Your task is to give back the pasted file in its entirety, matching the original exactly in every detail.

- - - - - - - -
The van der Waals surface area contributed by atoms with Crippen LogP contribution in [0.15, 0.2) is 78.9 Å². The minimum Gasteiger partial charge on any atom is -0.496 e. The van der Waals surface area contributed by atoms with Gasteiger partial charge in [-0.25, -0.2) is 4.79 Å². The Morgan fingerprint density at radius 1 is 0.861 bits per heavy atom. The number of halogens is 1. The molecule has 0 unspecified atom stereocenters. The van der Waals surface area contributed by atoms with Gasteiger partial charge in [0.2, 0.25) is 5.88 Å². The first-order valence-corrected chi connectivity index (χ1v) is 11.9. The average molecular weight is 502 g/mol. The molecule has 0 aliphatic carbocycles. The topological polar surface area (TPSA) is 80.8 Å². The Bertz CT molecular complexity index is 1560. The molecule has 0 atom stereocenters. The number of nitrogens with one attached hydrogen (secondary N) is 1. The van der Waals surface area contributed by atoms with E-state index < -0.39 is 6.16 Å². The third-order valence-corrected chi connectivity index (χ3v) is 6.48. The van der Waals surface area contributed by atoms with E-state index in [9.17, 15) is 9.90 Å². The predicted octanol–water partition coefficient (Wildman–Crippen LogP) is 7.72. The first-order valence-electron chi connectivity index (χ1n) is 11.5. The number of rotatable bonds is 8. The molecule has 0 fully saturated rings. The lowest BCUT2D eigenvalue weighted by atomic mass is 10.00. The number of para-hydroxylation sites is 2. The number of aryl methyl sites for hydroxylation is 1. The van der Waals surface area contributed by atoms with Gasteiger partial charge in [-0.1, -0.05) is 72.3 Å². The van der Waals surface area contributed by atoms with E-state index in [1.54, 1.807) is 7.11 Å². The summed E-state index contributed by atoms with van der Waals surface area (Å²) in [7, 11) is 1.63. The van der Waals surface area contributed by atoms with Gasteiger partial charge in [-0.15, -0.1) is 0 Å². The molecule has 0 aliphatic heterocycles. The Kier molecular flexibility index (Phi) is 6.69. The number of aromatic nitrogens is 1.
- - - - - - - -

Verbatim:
The van der Waals surface area contributed by atoms with Crippen LogP contribution in [0.15, 0.2) is 78.9 Å². The minimum Gasteiger partial charge on any atom is -0.496 e. The van der Waals surface area contributed by atoms with Gasteiger partial charge in [-0.25, -0.2) is 4.79 Å². The Morgan fingerprint density at radius 1 is 0.861 bits per heavy atom. The number of halogens is 1. The molecule has 0 unspecified atom stereocenters. The van der Waals surface area contributed by atoms with Gasteiger partial charge in [0.2, 0.25) is 5.88 Å². The first-order valence-corrected chi connectivity index (χ1v) is 11.9. The average molecular weight is 502 g/mol. The molecule has 0 aliphatic carbocycles. The topological polar surface area (TPSA) is 80.8 Å². The Bertz CT molecular complexity index is 1560. The molecule has 0 atom stereocenters. The number of nitrogens with one attached hydrogen (secondary N) is 1. The van der Waals surface area contributed by atoms with E-state index < -0.39 is 6.16 Å². The third-order valence-corrected chi connectivity index (χ3v) is 6.48. The van der Waals surface area contributed by atoms with E-state index in [9.17, 15) is 9.90 Å². The predicted octanol–water partition coefficient (Wildman–Crippen LogP) is 7.72. The first-order valence-electron chi connectivity index (χ1n) is 11.5. The number of rotatable bonds is 8. The molecule has 0 fully saturated rings. The lowest BCUT2D eigenvalue weighted by atomic mass is 10.00. The number of para-hydroxylation sites is 2. The number of aryl methyl sites for hydroxylation is 1. The van der Waals surface area contributed by atoms with Gasteiger partial charge in [-0.1, -0.05) is 72.3 Å². The van der Waals surface area contributed by atoms with E-state index in [1.54, 1.807) is 7.11 Å². The summed E-state index contributed by atoms with van der Waals surface area (Å²) in [7, 11) is 1.63. The van der Waals surface area contributed by atoms with Gasteiger partial charge in [-0.15, -0.1) is 0 Å². The molecule has 0 aliphatic heterocycles. The Kier molecular flexibility index (Phi) is 6.69. The number of aromatic nitrogens is 1.